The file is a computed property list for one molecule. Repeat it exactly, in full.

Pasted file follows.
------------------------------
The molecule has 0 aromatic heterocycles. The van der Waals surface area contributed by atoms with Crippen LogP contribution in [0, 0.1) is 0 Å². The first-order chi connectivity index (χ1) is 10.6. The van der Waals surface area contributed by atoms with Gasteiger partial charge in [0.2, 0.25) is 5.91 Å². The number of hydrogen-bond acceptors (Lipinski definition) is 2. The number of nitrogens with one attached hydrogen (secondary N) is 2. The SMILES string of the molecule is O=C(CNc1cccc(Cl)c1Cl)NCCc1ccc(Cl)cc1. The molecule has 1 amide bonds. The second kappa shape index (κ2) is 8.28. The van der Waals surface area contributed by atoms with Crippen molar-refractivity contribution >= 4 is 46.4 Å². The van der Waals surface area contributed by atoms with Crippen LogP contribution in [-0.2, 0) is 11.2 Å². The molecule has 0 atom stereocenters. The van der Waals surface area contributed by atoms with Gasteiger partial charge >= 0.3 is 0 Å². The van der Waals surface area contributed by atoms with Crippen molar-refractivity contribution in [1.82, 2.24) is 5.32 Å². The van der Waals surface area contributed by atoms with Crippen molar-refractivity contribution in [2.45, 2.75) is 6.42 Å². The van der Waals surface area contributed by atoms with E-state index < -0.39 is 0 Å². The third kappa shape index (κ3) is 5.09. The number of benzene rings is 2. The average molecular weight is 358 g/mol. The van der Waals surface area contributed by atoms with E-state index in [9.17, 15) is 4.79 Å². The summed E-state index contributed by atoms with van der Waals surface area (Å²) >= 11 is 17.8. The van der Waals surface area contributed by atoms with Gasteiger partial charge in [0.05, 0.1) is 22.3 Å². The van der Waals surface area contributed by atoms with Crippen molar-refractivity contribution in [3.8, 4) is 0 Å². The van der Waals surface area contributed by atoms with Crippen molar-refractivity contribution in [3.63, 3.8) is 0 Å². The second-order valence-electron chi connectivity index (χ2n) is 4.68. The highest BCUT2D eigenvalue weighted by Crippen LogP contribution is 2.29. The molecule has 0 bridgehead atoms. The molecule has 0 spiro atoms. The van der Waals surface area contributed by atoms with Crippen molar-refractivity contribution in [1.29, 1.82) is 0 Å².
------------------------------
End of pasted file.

The molecule has 0 aromatic heterocycles. The van der Waals surface area contributed by atoms with Crippen LogP contribution in [0, 0.1) is 0 Å². The first-order chi connectivity index (χ1) is 10.6. The van der Waals surface area contributed by atoms with Gasteiger partial charge in [0.2, 0.25) is 5.91 Å². The number of hydrogen-bond acceptors (Lipinski definition) is 2. The number of nitrogens with one attached hydrogen (secondary N) is 2. The SMILES string of the molecule is O=C(CNc1cccc(Cl)c1Cl)NCCc1ccc(Cl)cc1. The molecule has 1 amide bonds. The second kappa shape index (κ2) is 8.28. The van der Waals surface area contributed by atoms with Crippen molar-refractivity contribution >= 4 is 46.4 Å². The van der Waals surface area contributed by atoms with Crippen LogP contribution in [-0.2, 0) is 11.2 Å². The molecule has 0 atom stereocenters. The van der Waals surface area contributed by atoms with Gasteiger partial charge >= 0.3 is 0 Å². The van der Waals surface area contributed by atoms with Crippen molar-refractivity contribution in [1.82, 2.24) is 5.32 Å². The van der Waals surface area contributed by atoms with Crippen molar-refractivity contribution in [2.45, 2.75) is 6.42 Å². The van der Waals surface area contributed by atoms with E-state index < -0.39 is 0 Å². The third kappa shape index (κ3) is 5.09. The number of benzene rings is 2. The average molecular weight is 358 g/mol. The van der Waals surface area contributed by atoms with E-state index in [9.17, 15) is 4.79 Å². The summed E-state index contributed by atoms with van der Waals surface area (Å²) >= 11 is 17.8. The van der Waals surface area contributed by atoms with Gasteiger partial charge in [0.05, 0.1) is 22.3 Å². The van der Waals surface area contributed by atoms with Crippen molar-refractivity contribution in [3.8, 4) is 0 Å². The van der Waals surface area contributed by atoms with Crippen molar-refractivity contribution in [3.63, 3.8) is 0 Å². The second-order valence-electron chi connectivity index (χ2n) is 4.68. The highest BCUT2D eigenvalue weighted by Crippen LogP contribution is 2.29. The molecule has 0 bridgehead atoms. The molecule has 0 spiro atoms. The van der Waals surface area contributed by atoms with Crippen molar-refractivity contribution in [1.29, 1.82) is 0 Å².